Loan Modifications: The Bank has been working with customers to address their needs during this pandemic. Loan customers have requested various forms of relief during this period of financial stress, including payment deferrals, interest rate reductions and extensions of maturity dates. On March 22, 2020, the banking regulators and the Financial Accounting Standards Board (“FASB”) issued guidance to financial institutions who are working with borrowers affected by COVID-19 (“COVID-19 Guidance”). The guidance indicated that regulatory agencies will not criticize institutions for working with borrowers and will not direct banks to automatically categorize all COVID-19 related loan modifications as troubled debt restructurings (“TDRs”). In addition, the COVID-19 Guidance noted that modification or deferral programs mandated by the federal or a state government related to COVID-19 would not be in the scope of ASC 310-40, such as a state program that requires all institutions within that state to suspend mortgage payments for a specified period.

On March 27, 2020, the Coronavirus Aid, Relief, and Economic Security Act (the “CARES Act”) was signed into law. Section 4013 of the CARES Act, “Temporary Relief from Troubled Debt Restructurings,” allows banks to temporarily suspend certain requirements under GAAP related to TDRs for a limited period of time to account for the effects of COVID-19. A bank may elect to account for modifications on certain loans under Section 4013 of the CARES Act or, if a loan modification is not eligible under Section 4013, a bank may use the criteria in the COVID-19 Guidance to determine when a loan modification is not a TDR in accordance with ASC 310-40.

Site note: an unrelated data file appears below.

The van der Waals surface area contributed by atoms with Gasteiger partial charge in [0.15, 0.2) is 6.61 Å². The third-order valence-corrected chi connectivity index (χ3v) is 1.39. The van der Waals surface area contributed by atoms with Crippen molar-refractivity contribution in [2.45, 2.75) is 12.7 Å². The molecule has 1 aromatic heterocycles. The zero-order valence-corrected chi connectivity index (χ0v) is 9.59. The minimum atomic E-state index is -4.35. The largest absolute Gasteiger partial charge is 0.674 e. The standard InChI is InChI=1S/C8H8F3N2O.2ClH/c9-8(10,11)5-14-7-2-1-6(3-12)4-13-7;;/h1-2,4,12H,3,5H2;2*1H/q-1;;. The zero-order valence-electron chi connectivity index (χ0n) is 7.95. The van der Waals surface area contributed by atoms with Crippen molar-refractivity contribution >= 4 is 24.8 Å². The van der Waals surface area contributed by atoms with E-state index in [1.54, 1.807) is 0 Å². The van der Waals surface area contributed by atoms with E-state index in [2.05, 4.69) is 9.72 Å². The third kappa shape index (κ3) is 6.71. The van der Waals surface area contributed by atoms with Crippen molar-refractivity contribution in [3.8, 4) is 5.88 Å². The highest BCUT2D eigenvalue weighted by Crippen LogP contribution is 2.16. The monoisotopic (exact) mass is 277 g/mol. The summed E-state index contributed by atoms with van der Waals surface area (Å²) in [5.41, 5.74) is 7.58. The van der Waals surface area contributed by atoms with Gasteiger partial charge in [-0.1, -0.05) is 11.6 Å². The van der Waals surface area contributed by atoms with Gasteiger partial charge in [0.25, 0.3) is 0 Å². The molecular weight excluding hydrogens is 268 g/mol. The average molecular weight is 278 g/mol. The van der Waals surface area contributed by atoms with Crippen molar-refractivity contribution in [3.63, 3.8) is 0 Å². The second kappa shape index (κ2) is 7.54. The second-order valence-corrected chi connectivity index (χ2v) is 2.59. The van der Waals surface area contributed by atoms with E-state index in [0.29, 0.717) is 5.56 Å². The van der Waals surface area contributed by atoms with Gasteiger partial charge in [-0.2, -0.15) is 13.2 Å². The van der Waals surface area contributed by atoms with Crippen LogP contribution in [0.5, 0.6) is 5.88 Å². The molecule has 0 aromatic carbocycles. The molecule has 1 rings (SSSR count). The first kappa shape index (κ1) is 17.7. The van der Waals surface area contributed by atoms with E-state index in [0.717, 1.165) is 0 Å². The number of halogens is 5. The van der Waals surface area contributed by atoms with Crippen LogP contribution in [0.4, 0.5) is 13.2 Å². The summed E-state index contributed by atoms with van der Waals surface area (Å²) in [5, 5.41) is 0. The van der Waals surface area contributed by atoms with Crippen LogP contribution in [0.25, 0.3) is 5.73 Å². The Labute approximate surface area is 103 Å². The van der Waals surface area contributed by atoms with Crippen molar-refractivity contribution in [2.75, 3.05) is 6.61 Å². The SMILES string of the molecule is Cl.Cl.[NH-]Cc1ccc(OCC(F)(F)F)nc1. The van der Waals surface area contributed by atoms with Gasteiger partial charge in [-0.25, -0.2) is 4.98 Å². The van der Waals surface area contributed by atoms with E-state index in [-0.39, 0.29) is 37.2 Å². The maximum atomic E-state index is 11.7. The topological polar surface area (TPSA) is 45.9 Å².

The following is a summary of loan modifications requested and in process through April 15, 2020, the latest practicable date for which we have information (dollars in thousands):

 

 

 

 

 

 

 

 

 

 

 

 

 

 

 

 

 

 

CRE

 

C&I

 

Total

Type of Modification

 

Balance

 

Number

of Loans

 

Balance

 

Number

of Loans

 

Balance

 

Number

of Loans

 

 

 

 

 

 

 

 

 

 

 

 

 

 

 

 

Defer monthly principal payments (1)

 

$

145,322

 

31

 

$

1,896

 

7

 

$

147,218

 

38

Reduce monthly principal payments (2)

 

 

 

 

 

3,829

 

1

 

 

3,829

 

1

Full payment deferral (3)

 

 

111,242

 

14

 

 

25,746

 

37

 

 

136,988

 

51

Remove interest rate floor (4)

 

 

12,000

 

1

 

 

 

 

 

12,000

 

1

Allow the use of reserve accounts

 

 

50,500

 

4

 

 

1,400

 

1

 

 

51,900

 

5

Cease escrowing for tax payments

 

 

4,000

 

1

 

 

 

 

 

4,000

 

1

Interest rate reduction (5)

 

 

41,670

 

7

 

 

4,132

 

1

 

 

45,802

 

8

 

 

$

364,734

 

58

 

$

37,003

 

47

 

$

401,737

 

105

 

(1)

 

Waived principal payments for 2 to 9 months.

(2)

 

Reduced monthly principal payments for 3 months.

(3)

 

 

Deferred principal and interest payments or interest-only payments for 3 to 6 months. Deferred payments will be repaid during

2021.

(4)

 

Interest rate is LIBOR plus 3% with 5% floor; removed floor.

(5)

 

Rate reduced by approximately 100 basis points.

 

The following is a summary of loan modifications requested and in process through April 15, 2020 by industry, the latest practicable date for which we have information (dollars in thousands):

 

 

 

 

 

 

 

 

 

 

 

 

 

 

 

 

 

 

 

 

 

 

 

 

 

 

 

Defer monthly principal payments

 

Reduce monthly principal payments

 

Full payment deferral

 

Remove interest rate floor

 

Allow the use of reserve accounts

 

Cease escrowing for tax payments

 

Interest rate reduction

 

Total

CRE:

 

 

 

 

 

 

 

 

 

 

 

 

 

 

 

 

 

 

 

 

 

 

 

 

Retail

 

 

 

 

 

 

 

 

 

 

 

 

 

 

 

 

 

 

 

 

 

 

 

 

Balance

 

$

23,951

 

$

 

$

19,707

 

$

12,000

 

$

12,500

 

$

 

$

5,202

 

$

73,360

Number of loans

 

 

7

 

 

 

 

2

 

 

1

 

 

1

 

 

 

 

1

 

 

12

Hospitality

 

 

 

 

 

 

 

 

 

 

 

 

 

 

 

 

 

 

 

 

 

 

 

 

Balance

 

$

13,374

 

$

 

$

49,924

 

$

 

$

25,500

 

$

 

$

20,821

 

$

109,619

Number of loans

 

 

2

 

 

 

 

5

 

 

 

 

2

 

 

 

 

1

 

 

10

Office

 

 

 

 

 

 

 

 

 

 

 

 

 

 

 

 

 

 

 

 

 

 

 

 

Balance

 

$

21,165

 

$

 

$

18,000

 

$

 

$

 

$

 

$

 

$

39,165

Number of loans

 

 

3

 

 

 

 

1

 

 

 

 

 

 

 

 

 

 

4

Mixed-Use

 

 

 

 

 

 

 

 

 

 

 

 

 

 

 

 

 

 

 

 

 

 

 

 

Balance

 

$

9,432

 

$

 

$

10,000

 

$

 

$